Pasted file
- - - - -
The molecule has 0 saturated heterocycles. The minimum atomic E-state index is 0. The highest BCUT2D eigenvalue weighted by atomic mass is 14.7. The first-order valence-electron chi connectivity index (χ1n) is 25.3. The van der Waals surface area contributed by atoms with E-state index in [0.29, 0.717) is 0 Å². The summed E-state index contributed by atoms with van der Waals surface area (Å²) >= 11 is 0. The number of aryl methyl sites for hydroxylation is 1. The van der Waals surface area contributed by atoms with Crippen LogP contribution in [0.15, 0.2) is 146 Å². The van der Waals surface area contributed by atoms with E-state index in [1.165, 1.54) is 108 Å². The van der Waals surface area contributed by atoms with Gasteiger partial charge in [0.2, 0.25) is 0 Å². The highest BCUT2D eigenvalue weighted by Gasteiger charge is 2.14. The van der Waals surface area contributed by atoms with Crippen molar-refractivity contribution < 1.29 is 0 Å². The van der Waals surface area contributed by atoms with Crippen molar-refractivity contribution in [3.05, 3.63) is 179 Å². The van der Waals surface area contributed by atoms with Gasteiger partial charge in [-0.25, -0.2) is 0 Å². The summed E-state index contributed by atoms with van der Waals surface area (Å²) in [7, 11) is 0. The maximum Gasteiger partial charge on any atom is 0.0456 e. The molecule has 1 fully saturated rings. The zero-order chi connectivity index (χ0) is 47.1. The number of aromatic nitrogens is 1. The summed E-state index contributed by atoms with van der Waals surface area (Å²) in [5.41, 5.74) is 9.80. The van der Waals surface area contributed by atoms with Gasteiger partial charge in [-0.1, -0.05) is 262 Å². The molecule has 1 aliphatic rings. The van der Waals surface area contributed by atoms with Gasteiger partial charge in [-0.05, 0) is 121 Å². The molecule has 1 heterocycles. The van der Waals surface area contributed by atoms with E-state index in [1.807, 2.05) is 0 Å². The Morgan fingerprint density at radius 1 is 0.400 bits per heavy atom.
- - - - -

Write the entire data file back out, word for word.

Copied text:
The molecule has 0 saturated heterocycles. The minimum atomic E-state index is 0. The highest BCUT2D eigenvalue weighted by atomic mass is 14.7. The first-order valence-electron chi connectivity index (χ1n) is 25.3. The van der Waals surface area contributed by atoms with E-state index in [0.29, 0.717) is 0 Å². The summed E-state index contributed by atoms with van der Waals surface area (Å²) >= 11 is 0. The number of aryl methyl sites for hydroxylation is 1. The van der Waals surface area contributed by atoms with Crippen LogP contribution in [0.15, 0.2) is 146 Å². The van der Waals surface area contributed by atoms with E-state index in [1.165, 1.54) is 108 Å². The van der Waals surface area contributed by atoms with Gasteiger partial charge in [0.2, 0.25) is 0 Å². The highest BCUT2D eigenvalue weighted by Gasteiger charge is 2.14. The van der Waals surface area contributed by atoms with Crippen molar-refractivity contribution < 1.29 is 0 Å². The van der Waals surface area contributed by atoms with Crippen molar-refractivity contribution in [3.05, 3.63) is 179 Å². The van der Waals surface area contributed by atoms with Gasteiger partial charge in [-0.25, -0.2) is 0 Å². The summed E-state index contributed by atoms with van der Waals surface area (Å²) in [7, 11) is 0. The maximum Gasteiger partial charge on any atom is 0.0456 e. The molecule has 1 fully saturated rings. The zero-order chi connectivity index (χ0) is 47.1. The number of aromatic nitrogens is 1. The summed E-state index contributed by atoms with van der Waals surface area (Å²) in [5.41, 5.74) is 9.80. The van der Waals surface area contributed by atoms with Gasteiger partial charge in [-0.1, -0.05) is 262 Å². The molecule has 1 aliphatic rings. The van der Waals surface area contributed by atoms with Gasteiger partial charge in [-0.05, 0) is 121 Å². The molecule has 1 heterocycles. The van der Waals surface area contributed by atoms with E-state index in [1.807, 2.05) is 0 Å². The Morgan fingerprint density at radius 1 is 0.400 bits per heavy atom.